Outdoor small cells will be ‘integral’ for operator networks – especially with transition to 5G
The outdoor smart cell market will become an integral part of mobile networks, according to new analysis from iGR.
The report argues that the main barriers to growing the outdoor small cell market have little to do with the technology itself and more to do with actual installation issues - power, backhaul, regulations, timelines, and overall cost.
Small cells will be playing an important role in the coming days as the demand for high-quality data services on LTE networks is continuously growing, with the increasing number of mobile subscribers and their rising consumption of data on their smartphones and tablets, especially to watch mobile video.
The vast majority of the cost of an outdoor small cell is related to providing everything except the actual small cell. Accessible sites - actual, physical locations - are the scarcest resource with respect to small cell installation. There are only so many accessible poles, building sides and roofs in a given area, and there is only so much useable space on them, and using that space comes at a premium.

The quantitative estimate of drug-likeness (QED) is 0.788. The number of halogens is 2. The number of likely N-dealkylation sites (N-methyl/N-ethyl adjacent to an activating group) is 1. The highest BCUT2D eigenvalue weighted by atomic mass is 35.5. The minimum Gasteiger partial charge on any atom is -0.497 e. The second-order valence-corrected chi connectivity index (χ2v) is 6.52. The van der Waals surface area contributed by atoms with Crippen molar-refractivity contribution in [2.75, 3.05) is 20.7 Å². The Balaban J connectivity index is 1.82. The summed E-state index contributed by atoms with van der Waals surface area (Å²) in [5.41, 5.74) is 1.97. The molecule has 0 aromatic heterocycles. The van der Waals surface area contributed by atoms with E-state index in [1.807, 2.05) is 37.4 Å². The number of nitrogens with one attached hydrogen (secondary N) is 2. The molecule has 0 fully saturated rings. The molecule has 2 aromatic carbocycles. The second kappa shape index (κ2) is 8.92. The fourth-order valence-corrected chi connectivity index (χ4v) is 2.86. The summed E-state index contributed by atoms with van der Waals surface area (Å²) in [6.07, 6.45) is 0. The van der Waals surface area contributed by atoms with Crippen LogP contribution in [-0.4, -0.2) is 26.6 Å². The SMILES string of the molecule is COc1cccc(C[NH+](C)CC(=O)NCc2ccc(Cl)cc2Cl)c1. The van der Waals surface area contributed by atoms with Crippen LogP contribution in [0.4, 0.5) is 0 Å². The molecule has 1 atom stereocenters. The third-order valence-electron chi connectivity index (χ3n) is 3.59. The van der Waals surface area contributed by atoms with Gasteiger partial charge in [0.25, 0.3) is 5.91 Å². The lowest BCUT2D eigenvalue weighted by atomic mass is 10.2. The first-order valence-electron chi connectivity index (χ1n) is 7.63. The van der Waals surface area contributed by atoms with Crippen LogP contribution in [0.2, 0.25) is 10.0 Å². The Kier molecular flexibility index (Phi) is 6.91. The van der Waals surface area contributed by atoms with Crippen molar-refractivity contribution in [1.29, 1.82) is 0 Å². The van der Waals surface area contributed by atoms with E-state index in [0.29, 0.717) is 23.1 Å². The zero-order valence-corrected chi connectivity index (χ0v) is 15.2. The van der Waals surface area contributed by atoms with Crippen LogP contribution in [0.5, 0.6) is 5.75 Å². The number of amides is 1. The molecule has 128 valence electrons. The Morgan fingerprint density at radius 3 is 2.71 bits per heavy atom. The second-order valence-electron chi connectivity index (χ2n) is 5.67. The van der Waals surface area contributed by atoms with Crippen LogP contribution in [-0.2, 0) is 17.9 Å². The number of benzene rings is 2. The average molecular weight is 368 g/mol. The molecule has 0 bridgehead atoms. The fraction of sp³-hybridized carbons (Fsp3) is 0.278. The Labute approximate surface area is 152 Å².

According to iGR, the outdoor small cells – which the market research consultancy defines as either a metrocell, RRH deployed as a small cell or an outdoor DAS (oDAS) – will be an integral part of mobile operator networks, especially as they transition to 5G.
IHS Markit, another market research firm, says that the global small cell rollouts delivered strong double digit year-over-year growth to the market in 2016, with 1.7 million units shipped and $1.5 billion in revenue.
- » Attorney General calls on the US and its allies to invest in Huawei rivals
- » Despite the UK’s decision, Australia is sticking by its Huawei 5G ban
- » Huawei gets a reprieve in the UK as government permits 5G gear
- » Huawei: Hey FCC, can you stop calling us a national security risk?
- » FCC concludes some carriers broke the law by collecting users' real-time location